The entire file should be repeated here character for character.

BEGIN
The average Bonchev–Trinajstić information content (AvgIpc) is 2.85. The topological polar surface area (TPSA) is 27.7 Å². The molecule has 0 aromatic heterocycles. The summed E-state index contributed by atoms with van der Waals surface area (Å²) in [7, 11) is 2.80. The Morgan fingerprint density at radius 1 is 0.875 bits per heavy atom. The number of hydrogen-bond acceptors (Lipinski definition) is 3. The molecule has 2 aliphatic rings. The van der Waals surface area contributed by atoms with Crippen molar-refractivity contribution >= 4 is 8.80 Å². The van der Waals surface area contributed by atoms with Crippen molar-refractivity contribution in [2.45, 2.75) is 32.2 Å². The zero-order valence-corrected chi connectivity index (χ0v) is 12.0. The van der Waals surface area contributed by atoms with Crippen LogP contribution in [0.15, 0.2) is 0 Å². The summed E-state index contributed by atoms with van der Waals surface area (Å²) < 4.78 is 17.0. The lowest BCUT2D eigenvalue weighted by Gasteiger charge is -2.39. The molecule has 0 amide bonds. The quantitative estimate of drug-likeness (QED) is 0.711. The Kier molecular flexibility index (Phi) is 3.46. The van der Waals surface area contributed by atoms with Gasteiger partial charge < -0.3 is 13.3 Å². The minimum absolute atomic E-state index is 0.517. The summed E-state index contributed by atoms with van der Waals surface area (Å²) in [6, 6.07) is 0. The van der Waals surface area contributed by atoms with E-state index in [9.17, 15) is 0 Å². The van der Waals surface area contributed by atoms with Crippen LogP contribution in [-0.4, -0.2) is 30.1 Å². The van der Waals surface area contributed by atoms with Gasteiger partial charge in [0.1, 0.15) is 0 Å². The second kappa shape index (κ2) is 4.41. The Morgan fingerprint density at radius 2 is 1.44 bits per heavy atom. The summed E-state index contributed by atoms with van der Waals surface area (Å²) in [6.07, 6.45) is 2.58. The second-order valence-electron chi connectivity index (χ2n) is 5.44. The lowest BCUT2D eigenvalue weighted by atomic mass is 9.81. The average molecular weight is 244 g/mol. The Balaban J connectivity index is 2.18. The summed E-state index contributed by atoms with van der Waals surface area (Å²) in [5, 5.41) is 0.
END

The average Bonchev–Trinajstić information content (AvgIpc) is 2.85. The topological polar surface area (TPSA) is 27.7 Å². The molecule has 0 aromatic heterocycles. The summed E-state index contributed by atoms with van der Waals surface area (Å²) in [7, 11) is 2.80. The Morgan fingerprint density at radius 1 is 0.875 bits per heavy atom. The number of hydrogen-bond acceptors (Lipinski definition) is 3. The molecule has 2 aliphatic rings. The van der Waals surface area contributed by atoms with Crippen molar-refractivity contribution >= 4 is 8.80 Å². The van der Waals surface area contributed by atoms with Crippen molar-refractivity contribution in [2.45, 2.75) is 32.2 Å². The zero-order valence-corrected chi connectivity index (χ0v) is 12.0. The van der Waals surface area contributed by atoms with Crippen LogP contribution in [0.15, 0.2) is 0 Å². The summed E-state index contributed by atoms with van der Waals surface area (Å²) < 4.78 is 17.0. The lowest BCUT2D eigenvalue weighted by Gasteiger charge is -2.39. The molecule has 0 amide bonds. The quantitative estimate of drug-likeness (QED) is 0.711. The Kier molecular flexibility index (Phi) is 3.46. The van der Waals surface area contributed by atoms with Gasteiger partial charge < -0.3 is 13.3 Å². The minimum absolute atomic E-state index is 0.517. The summed E-state index contributed by atoms with van der Waals surface area (Å²) in [6, 6.07) is 0. The van der Waals surface area contributed by atoms with E-state index in [9.17, 15) is 0 Å². The van der Waals surface area contributed by atoms with Crippen LogP contribution in [-0.4, -0.2) is 30.1 Å². The van der Waals surface area contributed by atoms with Gasteiger partial charge in [0.1, 0.15) is 0 Å². The second kappa shape index (κ2) is 4.41. The Morgan fingerprint density at radius 2 is 1.44 bits per heavy atom. The summed E-state index contributed by atoms with van der Waals surface area (Å²) in [6.07, 6.45) is 2.58. The second-order valence-electron chi connectivity index (χ2n) is 5.44. The lowest BCUT2D eigenvalue weighted by atomic mass is 9.81. The average molecular weight is 244 g/mol. The Balaban J connectivity index is 2.18. The summed E-state index contributed by atoms with van der Waals surface area (Å²) in [5, 5.41) is 0.